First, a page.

Catherine Pugh entered courtroom 1A of the Edward A. Garmatz United States District Courthouse in downtown Baltimore Thursday morning wearing a white dress, black boots and her head held high.
Over the next two hours, her attorneys, and Pugh herself, portrayed the former Baltimore mayor as broken, a bed-ridden recluse who spent most of the past 10 months curled up in a ball sobbing. Attorney Steve Silverman described his client as overwhelmed by guilt and remorse.
“Now she stands before you a broken woman,” Silverman told U.S. District Court Judge Deborah K. Chasanow.
Since resigning as mayor in May 2019 amid the burgeoning “Healthy Holly” scandal, Pugh has been besieged by news media camped outside her house, with radio “shock jocks” circling her home with a bullhorn demanding she “come out,” Silverman said.
Ridiculed and subjected to “unprecedented shame,” Pugh hid away and became a “self-imposed prisoner” in her west Baltimore home since last April, he said.
“She deserves it. She earned it, but it broke her,” Silverman said of Pugh’s treatment. “It absolutely broke her.”
Throughout the hearing, Pugh remained mostly poised, facing forward, her left elbow on her chair’s arm and her hand on her chin, as Silverman recounted her accomplishments and good deeds.
Calling Pugh “a tragic figure,” Silverman argued that she deserved to serve less than a year in prison.
“In my core I view the government’s sentencing request … to be cruel and unnecessary,” he said. Prosecutors had asked that Pugh be sentenced to 57 months behind bars.
Pugh’s stoic demeanor broke when her high school teacher Argentine S. Craig slowly walked to the lectern at the center of the courtroom. Craig told the judge: “I want you to know about Catherine Pugh. I love Catherine Elizabeth Crump Pugh.”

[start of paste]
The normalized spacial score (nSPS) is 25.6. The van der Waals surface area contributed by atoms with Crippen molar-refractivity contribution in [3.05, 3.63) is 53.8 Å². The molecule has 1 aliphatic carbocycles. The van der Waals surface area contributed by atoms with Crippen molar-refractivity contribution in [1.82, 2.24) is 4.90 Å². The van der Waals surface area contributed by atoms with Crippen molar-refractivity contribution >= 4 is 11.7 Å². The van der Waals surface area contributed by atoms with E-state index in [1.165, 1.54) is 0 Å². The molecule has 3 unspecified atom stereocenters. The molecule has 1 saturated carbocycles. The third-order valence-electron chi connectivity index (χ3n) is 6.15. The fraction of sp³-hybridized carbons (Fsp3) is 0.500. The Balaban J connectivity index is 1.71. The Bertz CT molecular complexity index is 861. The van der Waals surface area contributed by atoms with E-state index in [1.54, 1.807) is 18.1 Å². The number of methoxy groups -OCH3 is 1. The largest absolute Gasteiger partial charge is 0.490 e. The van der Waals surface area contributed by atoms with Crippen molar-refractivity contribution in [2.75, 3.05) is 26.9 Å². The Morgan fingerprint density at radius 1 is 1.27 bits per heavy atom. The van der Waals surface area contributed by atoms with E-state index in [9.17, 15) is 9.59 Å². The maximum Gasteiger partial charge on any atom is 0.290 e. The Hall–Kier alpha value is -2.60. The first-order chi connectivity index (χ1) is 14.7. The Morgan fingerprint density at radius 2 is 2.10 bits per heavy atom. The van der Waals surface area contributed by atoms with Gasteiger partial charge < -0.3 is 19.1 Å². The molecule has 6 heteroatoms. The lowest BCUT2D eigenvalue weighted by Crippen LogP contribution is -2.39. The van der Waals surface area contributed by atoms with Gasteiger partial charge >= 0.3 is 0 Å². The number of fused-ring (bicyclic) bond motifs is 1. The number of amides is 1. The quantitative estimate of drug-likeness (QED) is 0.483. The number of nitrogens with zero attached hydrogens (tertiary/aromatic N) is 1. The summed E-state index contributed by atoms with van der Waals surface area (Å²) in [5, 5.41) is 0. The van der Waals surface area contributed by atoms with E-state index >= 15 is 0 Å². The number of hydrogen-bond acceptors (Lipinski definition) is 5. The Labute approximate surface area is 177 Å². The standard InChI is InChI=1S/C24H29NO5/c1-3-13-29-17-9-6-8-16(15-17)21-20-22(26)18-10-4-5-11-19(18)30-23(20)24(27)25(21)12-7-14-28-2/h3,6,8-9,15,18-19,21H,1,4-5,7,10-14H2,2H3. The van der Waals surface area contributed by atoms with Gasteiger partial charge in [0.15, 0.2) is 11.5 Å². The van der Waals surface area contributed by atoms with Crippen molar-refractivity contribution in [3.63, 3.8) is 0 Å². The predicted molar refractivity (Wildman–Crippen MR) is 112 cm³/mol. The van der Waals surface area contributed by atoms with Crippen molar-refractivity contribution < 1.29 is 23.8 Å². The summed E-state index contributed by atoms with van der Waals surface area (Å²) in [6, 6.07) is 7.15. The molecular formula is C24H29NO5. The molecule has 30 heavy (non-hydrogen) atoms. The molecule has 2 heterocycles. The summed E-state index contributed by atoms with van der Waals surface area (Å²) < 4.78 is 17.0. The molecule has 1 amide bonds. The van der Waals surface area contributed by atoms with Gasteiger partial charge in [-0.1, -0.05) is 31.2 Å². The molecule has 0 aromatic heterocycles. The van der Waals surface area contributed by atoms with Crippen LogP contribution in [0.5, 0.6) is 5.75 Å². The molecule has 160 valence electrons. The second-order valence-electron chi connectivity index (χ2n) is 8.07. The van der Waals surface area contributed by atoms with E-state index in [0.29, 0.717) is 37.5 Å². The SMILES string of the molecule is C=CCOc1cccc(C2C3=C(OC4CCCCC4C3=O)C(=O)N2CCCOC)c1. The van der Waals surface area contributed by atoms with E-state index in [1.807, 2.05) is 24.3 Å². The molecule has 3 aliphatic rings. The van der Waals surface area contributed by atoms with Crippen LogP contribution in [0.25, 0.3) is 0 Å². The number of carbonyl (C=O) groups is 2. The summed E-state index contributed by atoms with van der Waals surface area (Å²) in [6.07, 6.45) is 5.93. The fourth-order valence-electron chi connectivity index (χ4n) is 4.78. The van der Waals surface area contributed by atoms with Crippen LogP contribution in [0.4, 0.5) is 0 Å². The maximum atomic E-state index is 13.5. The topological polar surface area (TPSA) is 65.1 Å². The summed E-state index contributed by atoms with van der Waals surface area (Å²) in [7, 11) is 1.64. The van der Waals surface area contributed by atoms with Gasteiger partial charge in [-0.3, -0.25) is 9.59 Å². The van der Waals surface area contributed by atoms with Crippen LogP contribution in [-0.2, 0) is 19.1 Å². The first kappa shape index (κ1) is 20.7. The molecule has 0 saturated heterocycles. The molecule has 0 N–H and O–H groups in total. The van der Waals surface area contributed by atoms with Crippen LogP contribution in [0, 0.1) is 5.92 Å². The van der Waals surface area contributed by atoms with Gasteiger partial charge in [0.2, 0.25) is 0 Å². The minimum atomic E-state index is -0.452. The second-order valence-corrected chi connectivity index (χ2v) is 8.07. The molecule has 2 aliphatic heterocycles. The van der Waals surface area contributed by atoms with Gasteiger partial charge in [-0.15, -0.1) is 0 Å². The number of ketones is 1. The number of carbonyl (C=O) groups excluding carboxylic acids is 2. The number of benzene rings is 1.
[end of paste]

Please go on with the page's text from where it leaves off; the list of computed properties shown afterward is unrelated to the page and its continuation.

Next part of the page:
As Craig started speaking, Pugh looked away and cried. Her attorneys handed her tissues and rubbed her shoulders as Craig continued.
“I’m proud of Catherine Elizabeth Crump Pugh,” Craig said.
The portrayal of Pugh provided by supporters was in stark contrast to that of the prosecution. The version of Pugh that prosecutors presented to Chasanow was of a scheming, conniving politician.
Calling the facts of the case nothing less than shocking, Assistant U.S. Attorney Martin Clarke described Pugh’s scheme of double-selling “Healthy Holly” children’s books as the kind of contrivance found in a Hollywood script.
“It’s like something out of a mobster movie,” Clarke said.
Pugh used multiple businesses — GB Consulting, Healthy Holly LLC and 2 Chic Boutique, the consignment shop she owned with Comptroller Joan Pratt — in an elaborate effort to shield her activities, Clarke said.
Clarke also raised the possibility that Pugh possibly altered the outcome of the 2016 Democratic mayoral primary by pumping $400,000 in “Healthy Holly” proceeds into her campaign account.
“It’s simply shocking just how much Ms. Pugh violated the public’s trust,” Clarke said.
After hearing both sides, Chasanow took a long pause to organize her thoughts. She apologized for her voice, took a sip from a cup and began methodically reviewing the crimes and the sentencing guidelines for each.
Chasanow said she found the defense’s assertion that “Healthy Holly” was not launched with criminal intent plausible and believed it “kind of evolved” into a criminal scheme over time. The overall scheme also didn’t impress the judge as particularly complex.
By and large, however, the judge found merit in the sentencing sought by prosecutors.
It was ironic, Chasanow said, that so many people sought leniency on Pugh’s behalf by citing her public service when it was exactly that public service, she said, that enabled the scheme.
Considering the impact Pugh’s crime had on a struggling city trying to rebound from the riots less than five years ago, Chasanow sentenced Pugh, who will be 70 next week, to 36 months in jail.
“The impact on the city is very great and very tragic,” Chasanow said.
After the sentencing, U.S. Attorney Robert K. Hur said he respected the three-year sentence even though it wasn’t as stiff as what his team had sought.
“Holding public office is a rare privilege, an opportunity to serve community and get things done to help our community. Unfortunately, the type of fraud and public corruption that Ms. Pugh committed, and was sentenced to three years in prison for today, undermines everyone’s faith in government,” Hur said.
A little while later, Pugh exited the courthouse with her legal team and for the first time since last March spoke with reporters. She insisted she never meant for “Healthy Holly” to turn into a criminal endeavor.
“This is a time for me to rebuild my life,” she said.